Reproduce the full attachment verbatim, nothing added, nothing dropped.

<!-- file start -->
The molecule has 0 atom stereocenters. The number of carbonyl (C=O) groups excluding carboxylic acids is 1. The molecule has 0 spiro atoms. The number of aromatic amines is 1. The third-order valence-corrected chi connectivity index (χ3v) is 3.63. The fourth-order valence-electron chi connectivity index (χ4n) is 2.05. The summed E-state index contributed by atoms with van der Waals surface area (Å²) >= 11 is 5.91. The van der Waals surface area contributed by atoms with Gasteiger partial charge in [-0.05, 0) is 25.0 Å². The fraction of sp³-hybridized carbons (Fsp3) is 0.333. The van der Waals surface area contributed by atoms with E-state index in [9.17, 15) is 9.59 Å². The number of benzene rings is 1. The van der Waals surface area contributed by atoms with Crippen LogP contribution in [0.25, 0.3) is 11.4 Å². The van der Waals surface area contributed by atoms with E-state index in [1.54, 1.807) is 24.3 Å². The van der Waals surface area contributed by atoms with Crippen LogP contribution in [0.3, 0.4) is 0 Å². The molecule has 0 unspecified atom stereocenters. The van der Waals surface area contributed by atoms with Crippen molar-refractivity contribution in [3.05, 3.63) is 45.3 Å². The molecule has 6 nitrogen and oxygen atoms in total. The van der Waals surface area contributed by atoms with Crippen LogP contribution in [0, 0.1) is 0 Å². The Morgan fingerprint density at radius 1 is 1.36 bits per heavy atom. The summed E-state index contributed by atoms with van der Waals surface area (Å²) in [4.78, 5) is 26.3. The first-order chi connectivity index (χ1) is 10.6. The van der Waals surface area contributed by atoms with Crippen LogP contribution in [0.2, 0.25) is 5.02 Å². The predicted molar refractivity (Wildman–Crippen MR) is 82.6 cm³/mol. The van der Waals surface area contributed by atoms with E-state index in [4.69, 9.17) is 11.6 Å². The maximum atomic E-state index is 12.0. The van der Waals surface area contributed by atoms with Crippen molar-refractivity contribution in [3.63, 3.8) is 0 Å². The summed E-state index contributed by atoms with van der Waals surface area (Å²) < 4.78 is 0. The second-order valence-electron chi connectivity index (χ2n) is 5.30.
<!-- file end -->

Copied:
The molecule has 0 atom stereocenters. The number of carbonyl (C=O) groups excluding carboxylic acids is 1. The molecule has 0 spiro atoms. The number of aromatic amines is 1. The third-order valence-corrected chi connectivity index (χ3v) is 3.63. The fourth-order valence-electron chi connectivity index (χ4n) is 2.05. The summed E-state index contributed by atoms with van der Waals surface area (Å²) >= 11 is 5.91. The van der Waals surface area contributed by atoms with Gasteiger partial charge in [-0.05, 0) is 25.0 Å². The fraction of sp³-hybridized carbons (Fsp3) is 0.333. The van der Waals surface area contributed by atoms with E-state index in [9.17, 15) is 9.59 Å². The number of benzene rings is 1. The van der Waals surface area contributed by atoms with Crippen LogP contribution in [0.25, 0.3) is 11.4 Å². The van der Waals surface area contributed by atoms with E-state index in [1.54, 1.807) is 24.3 Å². The van der Waals surface area contributed by atoms with Crippen LogP contribution in [0.3, 0.4) is 0 Å². The molecule has 0 unspecified atom stereocenters. The van der Waals surface area contributed by atoms with Crippen molar-refractivity contribution in [3.05, 3.63) is 45.3 Å². The molecule has 6 nitrogen and oxygen atoms in total. The van der Waals surface area contributed by atoms with Crippen LogP contribution in [0, 0.1) is 0 Å². The Morgan fingerprint density at radius 1 is 1.36 bits per heavy atom. The summed E-state index contributed by atoms with van der Waals surface area (Å²) in [4.78, 5) is 26.3. The first-order chi connectivity index (χ1) is 10.6. The van der Waals surface area contributed by atoms with Crippen LogP contribution in [0.2, 0.25) is 5.02 Å². The predicted molar refractivity (Wildman–Crippen MR) is 82.6 cm³/mol. The van der Waals surface area contributed by atoms with E-state index in [4.69, 9.17) is 11.6 Å². The maximum atomic E-state index is 12.0. The van der Waals surface area contributed by atoms with Crippen molar-refractivity contribution in [3.63, 3.8) is 0 Å². The summed E-state index contributed by atoms with van der Waals surface area (Å²) < 4.78 is 0. The second-order valence-electron chi connectivity index (χ2n) is 5.30.